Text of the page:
At the sound of the word “cancer,” most people completely freak out. Which is understandable, considering the danger of most cancers.
But there’s one cancer that doesn’t have the serious life-or-death ramifications of other cancers. Not only is this cancer not aggressive, but it’s also relatively easy to treat.
I’m talking about skin cancer—the non-melanoma kind.
Non-melanoma skin cancer is the most diagnosed cancer in the U.S., amounting to half of all cancers diagnosed each year.
Non-melanoma skin cancer is any type of skin cancer except melanoma– melanoma is the aggressive one.
Non-melanoma skin cancers include basal cell carcinoma (BCC) and squamous cell carcinoma (SCC), both named for the cells from which they start. To understand these cancers, you first have to understand your skin, which has three layers:
- Epidermis – the outermost layer. Forms a barrier to protect against UV radiation, chemicals, bacteria, and viruses.
- Dermis – the next layer down. Contains connective tissues, hair follicles, and sweat glands.
- Hypodermis – the deepest layer. Consists of fat and connective tissue.
BCC starts in the basal, or round, cells in the epidermis. SCC starts within the flat cells of the epidermis. There are other types of non-melanoma cancers, but these are the two biggies.
Are BCC and SCC actually dangerous?
Of course, whenever you hear the word “cancer,” the “gotta know” question is, “Is it curable?”
And what’s great is, in the case of non-melanoma skin cancer, the answer is usually, “yes.”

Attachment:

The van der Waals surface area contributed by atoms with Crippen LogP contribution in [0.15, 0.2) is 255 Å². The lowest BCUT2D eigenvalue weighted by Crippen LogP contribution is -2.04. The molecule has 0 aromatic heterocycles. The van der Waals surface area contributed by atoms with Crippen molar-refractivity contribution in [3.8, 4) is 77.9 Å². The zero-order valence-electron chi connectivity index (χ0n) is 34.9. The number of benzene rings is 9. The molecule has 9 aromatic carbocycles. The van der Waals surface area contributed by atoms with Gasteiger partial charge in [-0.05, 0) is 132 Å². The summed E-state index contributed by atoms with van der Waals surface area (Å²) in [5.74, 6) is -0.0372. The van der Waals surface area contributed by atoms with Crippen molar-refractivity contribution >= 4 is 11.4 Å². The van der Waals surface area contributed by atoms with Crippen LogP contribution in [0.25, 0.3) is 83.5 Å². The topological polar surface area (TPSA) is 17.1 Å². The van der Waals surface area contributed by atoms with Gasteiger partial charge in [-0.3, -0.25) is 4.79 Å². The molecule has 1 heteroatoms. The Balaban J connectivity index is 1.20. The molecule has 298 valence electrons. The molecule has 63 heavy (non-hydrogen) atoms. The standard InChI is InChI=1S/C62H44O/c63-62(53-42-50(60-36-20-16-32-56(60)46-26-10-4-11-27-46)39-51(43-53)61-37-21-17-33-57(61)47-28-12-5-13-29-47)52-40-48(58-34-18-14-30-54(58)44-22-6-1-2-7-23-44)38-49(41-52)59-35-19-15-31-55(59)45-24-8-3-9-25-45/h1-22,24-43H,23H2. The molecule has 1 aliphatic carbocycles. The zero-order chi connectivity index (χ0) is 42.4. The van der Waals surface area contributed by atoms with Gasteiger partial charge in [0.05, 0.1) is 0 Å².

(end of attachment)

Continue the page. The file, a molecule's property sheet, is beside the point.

Basal cell carcinoma is slow growing and the least dangerous form of skin cancer. It rarely spreads to internal organs. But if ignored for a long time, it can cause ulcers and skin or tissue damage.
Squamous cell carcinoma is most dangerous when found on the face, lips, ears, or neck. There’s a chance it could spread to the lymph nodes and internal organs, albeit a pretty remote chance.
Skin cancer treatment and recovery plan
Should you get non-melanoma cancer, the typical treatment is physical removal of all the cancer.
There are several ways to do this. Typically, they’ll numb your skin, then cut out the cancer while you’re awake. This simple in-office surgery almost always takes care of non-melanoma skin cancer.
If you’ve had non-melanoma skin cancer, your doctor will tell you to stay out of the sun and get a whole body check every six months.
What causes skin cancer?
The most common risk factor for non-melanoma skin cancer is exposure to ultraviolet (UV) radiation from the sun.
UV-B rays are often blamed for skin cancer. But newer research suggests that UV-A plays a role in both BCC and SCC, as well as melanoma. Even more concerning, UV-A can pass through glass.
The biggest risk comes from severe sunburns – especially in childhood. What’s interesting is that childhood burns have a link to BCC, while sunburns in the decade preceding cancer diagnosis correlate to development of SCC.
According to Oncolink.org, over 90 percent of skin cancer patients had no risk factors other than excess sun exposure.
There are numerous studies that show people living at high altitudes or in sunny areas have an increased risk of skin cancer. On the flip-side, people living in colder, cloudier climates tend to suffer from vitamin D deficiency and are at increased risk of cancer of all kinds. People with vitamin D levels below 40 are at higher risk for cancer and have lower survival rates for all aggressive types of cancer.